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Sudbury moving into yellow zone of Ontario's COVID-19 response – Toronto Star

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Public Health Sudbury & Districts will move into the yellow zone of the Ontario government’s new COVID-19 response framework on Monday.

The news came hot on the heels of the Sudbury health unit’s Friday announcement of eight new cases of COVID-19, bringing the total number of active cases in Public Health’s service area to 66.

Moving into the Yellow-Protect zone will mean changes for local businesses and organizations, additional enforcement enforcements and fines, and enhanced education in high-risk settings.

Bars, restaurants, and other food and drink establishments will have to limit operating hours, and sports and recreational facilities will begin operating at reduced capacity.

All changes will take effect on Monday at 12:01 a.m.

“Our number one priority right now is getting the numbers down and keeping people safe,“ Premier Doug Ford said in a release. ”That’s why, on the recommendation of the Chief Medical Officer of Health, we’re updating the framework with new thresholds so we can slow the spread of this virus.

“These adjustments are necessary to respond to the latest evidence we’re seeing, and we are prepared to make further adjustments as the health experts continue to review the current public health restrictions. We must do whatever it takes to stop our hospitals from being overwhelmed and protect our most vulnerable.”

The Ontario government announced it would lower the thresholds for each level on the Keeping Ontario Safe and Open Framework in response to the rapid increase in COVID-19 cases throughout the province on Friday.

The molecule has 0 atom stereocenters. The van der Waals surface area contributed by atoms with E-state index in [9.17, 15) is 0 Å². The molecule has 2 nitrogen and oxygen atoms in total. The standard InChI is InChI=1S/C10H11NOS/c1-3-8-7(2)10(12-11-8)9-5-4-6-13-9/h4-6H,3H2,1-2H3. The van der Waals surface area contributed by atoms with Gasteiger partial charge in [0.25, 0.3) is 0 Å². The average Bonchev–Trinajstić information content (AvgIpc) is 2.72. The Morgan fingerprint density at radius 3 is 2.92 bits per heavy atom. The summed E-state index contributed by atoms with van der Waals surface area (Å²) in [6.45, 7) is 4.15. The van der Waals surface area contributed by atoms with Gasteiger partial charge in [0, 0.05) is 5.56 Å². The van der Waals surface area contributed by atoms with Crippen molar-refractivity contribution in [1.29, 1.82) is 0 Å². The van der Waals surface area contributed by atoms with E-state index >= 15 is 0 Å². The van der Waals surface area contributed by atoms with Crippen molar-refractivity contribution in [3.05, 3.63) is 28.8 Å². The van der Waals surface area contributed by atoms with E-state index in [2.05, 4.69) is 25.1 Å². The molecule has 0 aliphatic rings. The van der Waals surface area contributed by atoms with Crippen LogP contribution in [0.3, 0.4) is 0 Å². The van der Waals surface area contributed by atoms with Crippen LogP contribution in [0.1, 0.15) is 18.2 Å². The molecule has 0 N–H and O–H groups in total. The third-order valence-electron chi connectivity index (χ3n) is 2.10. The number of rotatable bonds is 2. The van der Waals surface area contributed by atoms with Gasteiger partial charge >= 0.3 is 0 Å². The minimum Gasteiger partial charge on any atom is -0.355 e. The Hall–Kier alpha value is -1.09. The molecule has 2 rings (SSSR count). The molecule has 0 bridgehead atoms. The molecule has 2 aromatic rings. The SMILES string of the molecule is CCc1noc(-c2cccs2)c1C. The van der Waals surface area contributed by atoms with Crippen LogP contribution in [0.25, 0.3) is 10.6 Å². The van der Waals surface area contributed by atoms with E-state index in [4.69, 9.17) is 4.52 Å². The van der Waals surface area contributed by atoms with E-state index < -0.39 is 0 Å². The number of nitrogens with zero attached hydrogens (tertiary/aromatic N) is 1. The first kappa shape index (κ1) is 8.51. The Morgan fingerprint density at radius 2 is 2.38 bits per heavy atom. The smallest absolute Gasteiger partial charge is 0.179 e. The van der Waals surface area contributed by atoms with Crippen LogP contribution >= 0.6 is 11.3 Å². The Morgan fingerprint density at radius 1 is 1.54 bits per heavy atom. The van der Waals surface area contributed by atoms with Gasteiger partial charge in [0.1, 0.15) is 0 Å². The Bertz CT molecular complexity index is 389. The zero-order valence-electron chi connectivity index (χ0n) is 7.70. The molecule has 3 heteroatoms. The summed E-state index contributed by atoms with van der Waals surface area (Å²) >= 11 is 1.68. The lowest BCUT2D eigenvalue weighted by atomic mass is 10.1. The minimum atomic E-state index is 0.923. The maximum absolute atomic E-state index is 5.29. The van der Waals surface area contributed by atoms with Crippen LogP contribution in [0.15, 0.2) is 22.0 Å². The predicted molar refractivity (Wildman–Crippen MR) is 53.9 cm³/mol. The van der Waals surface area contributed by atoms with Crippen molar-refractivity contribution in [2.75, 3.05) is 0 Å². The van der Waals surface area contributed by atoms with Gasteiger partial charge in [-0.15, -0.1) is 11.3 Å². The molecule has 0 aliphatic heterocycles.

The latest modelling shows that if the number of new cases continues to grow at its current rate, the province could register up to 6,500 new cases per day by mid-December.

Within the next two weeks, the province will likely exceed its intensive care threshold of 150 beds, under any potential scenario, experts warn.

Public Health Sudbury & Districts will join Huron Perth Public Health, the Middlesex-London Health Unit, Southwestern Public Health, and the Windsor-Essex County Health Unit in the Yellow-Protect zone.

Under the new guidelines, all food and drink establishments must close at midnight. Liquor can only be sold or served from 9 a.m. to 11 p.m.

A limit of six people seated together will come into effect and establishments must collect contact information for all seated patrons.

Sports and recreational fitness facilities will have the following capacity limits: 10 people indoors, 25 people outdoors, and 50 people indoors in an area with weights or exercise equipment.

Patrons must maintain a distance of three metres apart, and facilities must collect contact information for all patrons and attendance for team sports. Reservations will be required for entry.